Weekend links 587

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Jetpac (1983) by Ultimate Play The Game. Lunar Jetman was the superior sequel but Jetpac had the better loading screen.

• RIP Clive Sinclair. Products made by Sinclair Research Ltd. were among the first electronic gadgets I owned: the Sinclair Scientific calculator which compelled you to learn Reverse Polish notation before you could use it; the ZX Spectrum computer, of course; and the pocket TV that came bundled with the computer, a machine with such feeble reception that it only ever worked outdoors. I’ve still got my Spectrum computer, and it still worked the last time I plugged it in although it’s hardly worth keeping when emulators proliferate. Spectacol for Android is a good example of the latter. Related: World of Spectrum; the early stages of the Spectrum design process by Sinclair designer Rick Dickinson; XL-1 by Pete Shelley, electro-pop with Spectrum-generated lyrics and graphics.

• Mixes of the week: A Lee “Scratch” Perry tribute mix by Dennis Bovell, and Blood Tide Station 1: Breakaway plus Blood Tide Station 2: Force of Life by The Ephemeral Man.

• “It’s not an easy time to be daring,” says Dennis Cooper, talking to Barry Pierce about his new novel, I Wished.

• London under London: Adam Zamecnik interviews Tom Chivers about searching for London’s lost rivers.

• New music: Ode To The Blue by Grouper, and A Shadow No Light Could Make by Nathan Moody.

• At Public Domain Review: 700 years of Dante’s Divine Comedy in art.

• At Wormwoodiana: The Mushroom Man—A Note on EC Large.

DJ Food trips out with a collection of psychedelic drug posters.

Nodnol (1969) by The Spectrum | Spectrum (1969) by The Tony Williams Lifetime | Spectrum (1973) by Billy Cobham

Weekend links 578

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The Witch (1920) by Mila von Luttich for Die Muskete.

• “One thing that used to annoy Geff in particular—I don’t think Sleazy cared so much—was that the gay press hardly ever paid any attention to Coil. It really was the cliché of, if you’re making disco bunny or house music then you might get covered in the gay press, but if you’re not doing something that appeals to that rather superficial aesthetic, which was the hallmark of the gay scene, they didn’t even deign to glance at you.” Stephen Thrower talking to Mark Pilkington about Love’s Secret Domain by Coil, and touching on an issue that I’ve never seen referred to outside the occasional Coil interview. Coil’s sexuality was self-evident from their first release in 1984 but they always seemed to be too dark and too weird for the gay press, and for the NME according to this interview.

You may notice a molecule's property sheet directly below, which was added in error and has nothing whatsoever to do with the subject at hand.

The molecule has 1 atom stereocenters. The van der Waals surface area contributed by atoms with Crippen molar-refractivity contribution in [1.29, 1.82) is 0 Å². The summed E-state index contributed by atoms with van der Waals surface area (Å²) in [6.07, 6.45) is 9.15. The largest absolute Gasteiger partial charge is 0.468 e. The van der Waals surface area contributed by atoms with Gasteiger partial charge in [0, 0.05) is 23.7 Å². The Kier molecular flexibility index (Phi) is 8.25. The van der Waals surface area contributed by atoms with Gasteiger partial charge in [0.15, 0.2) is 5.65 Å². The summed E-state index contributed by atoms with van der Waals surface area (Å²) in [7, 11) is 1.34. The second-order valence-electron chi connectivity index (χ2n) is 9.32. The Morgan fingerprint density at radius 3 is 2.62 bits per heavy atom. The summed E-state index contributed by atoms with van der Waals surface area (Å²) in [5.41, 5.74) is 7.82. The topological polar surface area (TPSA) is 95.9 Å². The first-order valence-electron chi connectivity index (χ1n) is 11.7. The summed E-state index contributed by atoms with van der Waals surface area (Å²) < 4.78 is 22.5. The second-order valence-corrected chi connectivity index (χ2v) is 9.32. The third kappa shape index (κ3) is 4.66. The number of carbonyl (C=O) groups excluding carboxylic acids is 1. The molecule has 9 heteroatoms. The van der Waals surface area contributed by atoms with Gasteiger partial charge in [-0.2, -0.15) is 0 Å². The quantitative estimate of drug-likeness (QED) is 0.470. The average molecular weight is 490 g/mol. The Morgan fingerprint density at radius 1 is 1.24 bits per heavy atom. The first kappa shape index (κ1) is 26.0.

• “Gorey collected all sorts of objects at local flea markets and garage sales—books, of course, though also cheese graters, doorknobs, silverware, crosses, tassels, telephone insulators, keys, orbs—but he especially loved animal figurines and stuffed animals.” Casey Cep on Edward Gorey’s toys.

• Last week it was a giant cat opposite Shinjuku station; this week at Spoon & Tamago there’s a giant head floating over Tokyo.

DJ Food delves through more copies of The East Village Other to find art by underground comix artists (and Winsor McCay).

• New music: My Sailor Boy by Shirley Collins, and Vulva Caelestis by Hawthonn.

• “€4.55m Marquis de Sade manuscript acquired for French nation.”

• At Dangerous Minds: The Voluptuous Folk Music of Karen Black.

• At Greydogtales: Montague in Buntlebury.

Aaron Dilloway‘s favourite music.

Toys (1968) by Herbie Hancock | Joy Of A Toy (1968) by The Soft Machine | Broken Toys (1971) by Broken Toys

Weekend links 577

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Black Lake (1904) by Jan Preisler.

• Upcoming releases on the Ghost Box label will include a new album by {feuilleton} faves Pye Corner Audio, plus the surprising appearance of figures from Bruegel on a Ghost Box cover design.

Tilda Swinton and Olivier Saillard pay tribute to the films of Pier Paolo Pasolini. (Or to Pasolini’s costume designer, Danilo Donati.)

• New music: Spectral Corridor by The House In The Woods, and Re:Moving (Music for Choreographies by Yin Yue) by Machinefabriek.

• At Spoon & Tamago, Technopolis gets all the good things: “Giant kitty now greets commuters at Shinjuku Station.”

Anil Ananthaswamy on the ways in which psychedelics open a new window on the mechanisms of perception.

• Mixes of the week: Isolated Mix 112 by Suna, and GGHQ Mix #56, “An Unfortunate Kink”, by Abigail Ward.